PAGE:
Spring Arrives Sunday and that rings the dinner bell for hungry deer ticks
From: The West Island Weather Station
WEST ISLAND -. Although they are still about year-round, Spring, Summer and Fall are the most active for ticks. As most New England towns boast of their history and benefactors, the Town of Lyme CT
gets the negative credit for the origination of “Lyme” Disease, a hideous, elusive tick borne illness that is difficult to diagnose and extremely complicated to treat. From flu-like symptoms to insomnia, the effects vary from patient to patient. In rare cases, this bacteria based infection can result in death. I’ve heard of patients going from doctor to doctor; one for 8 years before being properly diagnosed with the illness.
It’s a matter of being cognizant when going for that walk in the trail, especially if you bring your pets. The opportunistic deer tick (and regular ticks) patiently await for it’s host in tall grass and leaves, which is one of their favorite sites. I would hazard a guess that those who have pets or live in wooded areas are more alert for ticks than those in dense urban areas. You can reside in the “big-city” and still get bitten by a deer tick.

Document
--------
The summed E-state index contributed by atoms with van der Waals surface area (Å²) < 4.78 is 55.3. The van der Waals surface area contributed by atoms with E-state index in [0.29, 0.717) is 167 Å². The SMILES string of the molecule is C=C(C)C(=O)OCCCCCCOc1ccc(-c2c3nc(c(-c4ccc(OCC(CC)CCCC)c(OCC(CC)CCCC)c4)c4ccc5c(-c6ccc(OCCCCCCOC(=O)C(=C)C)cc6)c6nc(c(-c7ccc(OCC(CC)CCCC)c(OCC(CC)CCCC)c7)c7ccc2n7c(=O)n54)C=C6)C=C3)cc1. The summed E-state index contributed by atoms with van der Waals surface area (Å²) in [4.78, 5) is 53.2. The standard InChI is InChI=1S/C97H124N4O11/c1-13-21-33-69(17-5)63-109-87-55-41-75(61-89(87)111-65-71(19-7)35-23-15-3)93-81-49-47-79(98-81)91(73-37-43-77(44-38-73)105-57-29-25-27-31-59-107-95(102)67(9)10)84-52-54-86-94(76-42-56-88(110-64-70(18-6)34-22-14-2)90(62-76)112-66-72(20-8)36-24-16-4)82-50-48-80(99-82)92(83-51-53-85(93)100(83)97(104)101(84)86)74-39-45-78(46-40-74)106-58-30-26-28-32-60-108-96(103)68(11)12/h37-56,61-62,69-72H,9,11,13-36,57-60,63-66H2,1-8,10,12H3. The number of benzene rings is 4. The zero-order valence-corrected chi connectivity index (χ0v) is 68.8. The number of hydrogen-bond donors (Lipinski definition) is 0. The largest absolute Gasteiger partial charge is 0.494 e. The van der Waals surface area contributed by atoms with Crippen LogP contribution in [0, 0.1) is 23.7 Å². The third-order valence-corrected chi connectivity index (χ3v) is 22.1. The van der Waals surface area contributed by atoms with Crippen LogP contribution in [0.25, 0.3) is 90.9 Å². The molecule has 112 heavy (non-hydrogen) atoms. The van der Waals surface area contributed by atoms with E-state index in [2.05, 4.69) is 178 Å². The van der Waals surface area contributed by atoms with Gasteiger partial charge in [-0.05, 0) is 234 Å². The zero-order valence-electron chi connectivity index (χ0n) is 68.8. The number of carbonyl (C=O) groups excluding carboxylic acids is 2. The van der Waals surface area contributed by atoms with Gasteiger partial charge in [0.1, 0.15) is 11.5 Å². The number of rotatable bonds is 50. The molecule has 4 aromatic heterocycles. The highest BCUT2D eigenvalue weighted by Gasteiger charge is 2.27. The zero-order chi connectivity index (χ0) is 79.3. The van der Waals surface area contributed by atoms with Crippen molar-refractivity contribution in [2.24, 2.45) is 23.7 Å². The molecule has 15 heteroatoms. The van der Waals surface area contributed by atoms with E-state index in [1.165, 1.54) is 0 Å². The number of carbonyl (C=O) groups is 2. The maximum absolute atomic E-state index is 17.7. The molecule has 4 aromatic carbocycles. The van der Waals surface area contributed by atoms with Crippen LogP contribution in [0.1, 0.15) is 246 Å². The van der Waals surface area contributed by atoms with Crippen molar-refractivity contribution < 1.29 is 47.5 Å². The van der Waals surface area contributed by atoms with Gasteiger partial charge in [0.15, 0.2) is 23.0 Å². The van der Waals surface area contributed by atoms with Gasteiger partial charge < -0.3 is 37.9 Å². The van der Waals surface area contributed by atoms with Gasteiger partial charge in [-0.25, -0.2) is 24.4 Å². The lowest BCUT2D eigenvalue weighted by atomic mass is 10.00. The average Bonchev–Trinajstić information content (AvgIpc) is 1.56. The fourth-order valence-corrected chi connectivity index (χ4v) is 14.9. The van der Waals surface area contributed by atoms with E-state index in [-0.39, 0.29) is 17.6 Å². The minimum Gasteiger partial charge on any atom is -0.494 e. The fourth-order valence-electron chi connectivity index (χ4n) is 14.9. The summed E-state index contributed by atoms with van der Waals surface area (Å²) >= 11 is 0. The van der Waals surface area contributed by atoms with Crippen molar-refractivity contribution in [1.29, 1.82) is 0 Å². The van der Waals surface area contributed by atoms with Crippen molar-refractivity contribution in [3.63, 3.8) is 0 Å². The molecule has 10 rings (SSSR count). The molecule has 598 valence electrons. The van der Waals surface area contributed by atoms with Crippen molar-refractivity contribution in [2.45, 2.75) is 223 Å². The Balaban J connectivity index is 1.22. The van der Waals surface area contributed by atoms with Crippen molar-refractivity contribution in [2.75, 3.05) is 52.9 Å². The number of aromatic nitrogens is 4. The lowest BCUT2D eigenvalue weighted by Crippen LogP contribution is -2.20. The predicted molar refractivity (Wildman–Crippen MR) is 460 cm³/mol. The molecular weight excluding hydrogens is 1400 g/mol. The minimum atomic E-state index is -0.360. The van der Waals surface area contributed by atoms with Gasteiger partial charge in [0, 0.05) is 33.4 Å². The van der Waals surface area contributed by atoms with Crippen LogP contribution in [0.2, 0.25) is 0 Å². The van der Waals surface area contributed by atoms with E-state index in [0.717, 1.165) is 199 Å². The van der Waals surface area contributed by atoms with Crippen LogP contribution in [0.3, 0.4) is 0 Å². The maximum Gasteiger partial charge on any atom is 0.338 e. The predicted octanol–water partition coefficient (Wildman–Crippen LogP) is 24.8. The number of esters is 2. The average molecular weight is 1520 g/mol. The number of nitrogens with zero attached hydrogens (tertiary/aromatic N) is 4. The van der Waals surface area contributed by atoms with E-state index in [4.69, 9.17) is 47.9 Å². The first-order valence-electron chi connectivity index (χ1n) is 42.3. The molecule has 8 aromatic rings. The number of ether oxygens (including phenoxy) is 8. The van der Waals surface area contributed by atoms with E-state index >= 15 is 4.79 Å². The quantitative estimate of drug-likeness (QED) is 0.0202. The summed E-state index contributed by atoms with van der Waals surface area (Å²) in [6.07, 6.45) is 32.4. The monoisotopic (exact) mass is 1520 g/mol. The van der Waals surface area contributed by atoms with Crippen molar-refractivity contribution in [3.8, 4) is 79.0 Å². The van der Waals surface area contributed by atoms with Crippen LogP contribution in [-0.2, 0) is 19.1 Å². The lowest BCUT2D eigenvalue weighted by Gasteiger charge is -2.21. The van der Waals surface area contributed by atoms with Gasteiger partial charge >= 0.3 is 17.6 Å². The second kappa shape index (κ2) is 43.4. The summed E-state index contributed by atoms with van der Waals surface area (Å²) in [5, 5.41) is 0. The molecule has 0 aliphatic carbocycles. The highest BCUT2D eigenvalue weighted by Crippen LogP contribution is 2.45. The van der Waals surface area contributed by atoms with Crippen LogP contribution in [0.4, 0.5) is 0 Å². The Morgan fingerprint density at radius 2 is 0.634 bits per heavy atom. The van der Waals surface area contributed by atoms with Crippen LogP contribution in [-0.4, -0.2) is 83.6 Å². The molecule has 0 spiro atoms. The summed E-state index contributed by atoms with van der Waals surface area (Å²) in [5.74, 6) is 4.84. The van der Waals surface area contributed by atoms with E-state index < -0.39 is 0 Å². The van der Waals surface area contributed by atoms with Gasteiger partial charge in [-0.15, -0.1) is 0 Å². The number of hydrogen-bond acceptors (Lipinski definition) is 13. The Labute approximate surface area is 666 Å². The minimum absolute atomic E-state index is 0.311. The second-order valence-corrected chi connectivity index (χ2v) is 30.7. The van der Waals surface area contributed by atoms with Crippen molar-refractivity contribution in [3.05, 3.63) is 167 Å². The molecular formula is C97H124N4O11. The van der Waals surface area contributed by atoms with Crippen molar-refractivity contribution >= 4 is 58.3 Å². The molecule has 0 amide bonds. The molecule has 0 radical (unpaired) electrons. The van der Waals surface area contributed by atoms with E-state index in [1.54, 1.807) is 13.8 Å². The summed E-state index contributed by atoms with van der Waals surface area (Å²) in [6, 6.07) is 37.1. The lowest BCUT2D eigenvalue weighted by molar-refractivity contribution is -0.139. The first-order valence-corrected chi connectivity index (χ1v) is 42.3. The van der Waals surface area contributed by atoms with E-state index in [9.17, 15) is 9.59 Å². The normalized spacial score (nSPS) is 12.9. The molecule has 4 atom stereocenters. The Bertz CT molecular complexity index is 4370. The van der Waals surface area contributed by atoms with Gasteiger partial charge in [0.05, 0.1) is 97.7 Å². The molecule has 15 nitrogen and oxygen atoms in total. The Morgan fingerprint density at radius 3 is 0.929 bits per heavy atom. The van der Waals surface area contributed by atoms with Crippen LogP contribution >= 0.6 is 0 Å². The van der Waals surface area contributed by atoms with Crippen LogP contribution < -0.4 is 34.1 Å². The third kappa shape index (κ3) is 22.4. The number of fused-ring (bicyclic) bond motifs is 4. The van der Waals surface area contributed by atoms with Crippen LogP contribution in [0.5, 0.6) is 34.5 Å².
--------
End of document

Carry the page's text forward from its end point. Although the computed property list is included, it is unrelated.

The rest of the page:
When venturing out in the trails or doing yard work, a simple bug-insect repellant and proper clothing is an excellent deterrent. Faithfully check your animals at least twice a day. A young deer tick is only the size of a sesame seed.
Enter link more info: Ticks and Lyme Disease (Note: M.L.Baron’s father came down with Lyme Disease from a tick bite while doing yard work in 2006. This otherwise healthy man eventually couldn’t walk and was suffering from pain night and day. After several doctor visits over a period of months, he was finally diagnosed with Lyme Disease and was successfully treated at The Lahey Clinic of Burlington, MA. Today in his early 80's, he leads a healthy life, rides his bike and walks his dog everyday.)
The West Island State Reservation has a tick advisory posted by the Fairhaven Board of Health, including all other wooded areas.